As Northeast Texas and Smith County's major economic, educational, financial, medical and cultural hub, Tyler is host to more than 20,000 higher-education students, the University of Texas at Tyler, a university health science center, and regional hospital systems. It is also the headquarters for Brookshire Grocery Company, Cavender's, Southside Bank,[11][12] and Synthesizers.com. Other corporations with major presence within the city limits and surrounding area include AT&T, T-Mobile US, Cricket Wireless and Metro by T-Mobile, Chase Bank, BBVA, Best Buy, and Walmart. Tyler is also home to the Caldwell Zoo and Broadway Square Mall.

History[edit]

Legal recognition of Tyler was initiated by an act of the state legislature on April 11, 1846. The Texas government created Smith County and authorized a county seat. The first plat designated a 28-block town site centered by a main square, located within a 100-acre tract acquired by Smith County on February 6, 1847. The new town was named for President John Tyler, who advocated for the annexation of Texas by the United States. A log building on the north side of the square functioned as courthouse and public meeting hall until it was displaced by a brick courthouse in 1852. On January 29, 1850, Tyler was incorporated. Early religious and social institutions included the First Baptist church and a Methodist church, a Masonic lodge and an Odd Fellows lodge, and Tyler's first newspaper.[13]

Though Tyler's early economy from 1847–1873 was based on agriculture, it was also well-diversified during this period. Logging was a second major industry, while complementary manufacturing included metal working, milling wood, and leather tanning. As the seat of Smith County, the town also benefited from government activity.[14] The local agricultural economy relied on slave labor before the Civil War.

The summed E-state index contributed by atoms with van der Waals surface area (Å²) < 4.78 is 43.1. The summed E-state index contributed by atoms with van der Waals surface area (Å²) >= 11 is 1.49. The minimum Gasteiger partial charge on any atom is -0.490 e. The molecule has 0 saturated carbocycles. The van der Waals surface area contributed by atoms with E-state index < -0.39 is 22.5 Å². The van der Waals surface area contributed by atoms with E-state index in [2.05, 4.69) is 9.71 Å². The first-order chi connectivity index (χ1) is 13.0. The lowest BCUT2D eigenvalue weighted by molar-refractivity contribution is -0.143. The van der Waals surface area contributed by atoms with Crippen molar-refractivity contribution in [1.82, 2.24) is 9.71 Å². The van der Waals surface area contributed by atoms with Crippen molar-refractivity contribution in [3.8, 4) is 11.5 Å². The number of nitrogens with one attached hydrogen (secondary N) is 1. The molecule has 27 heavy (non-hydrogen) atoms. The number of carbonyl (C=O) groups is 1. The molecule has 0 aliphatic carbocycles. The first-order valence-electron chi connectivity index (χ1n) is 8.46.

By 1860, Tyler held over 1,000 enslaved persons, which represented 35 percent of the town's population. There was strong support for secession and the Confederacy within Tyler, as a high percentage of its residents voted for secession and many of its men joined the Confederate Army. The town was secure enough for the Confederate States of America to establish the largest ordinance plant in Texas. In 1870, the first bank in Tyler was established by Bonner and Williams. Though both the Texas and Pacific Railroad and the International Railroad (Texas) eschewed routes through Tyler, the town gained an important rail connection when the Houston and Great Northern built a branch line in 1874.[13]

Toward the end of the nineteenth century, fruit orchards emerged as an important new business in the regional economy. Eighty percent of the county's agricultural revenue derived from cotton as it persisted as the dominant crop in the first decades of the twentieth century. Peaches were the principal fruit crop as the county fruit tree inventory surpassed one million by 1900. Disease struck the peach trees, though, and local farmers moved toward growing roses by the 1920s. Twenty years later, most of the U.S. rose supply originated in the Tyler area.[13]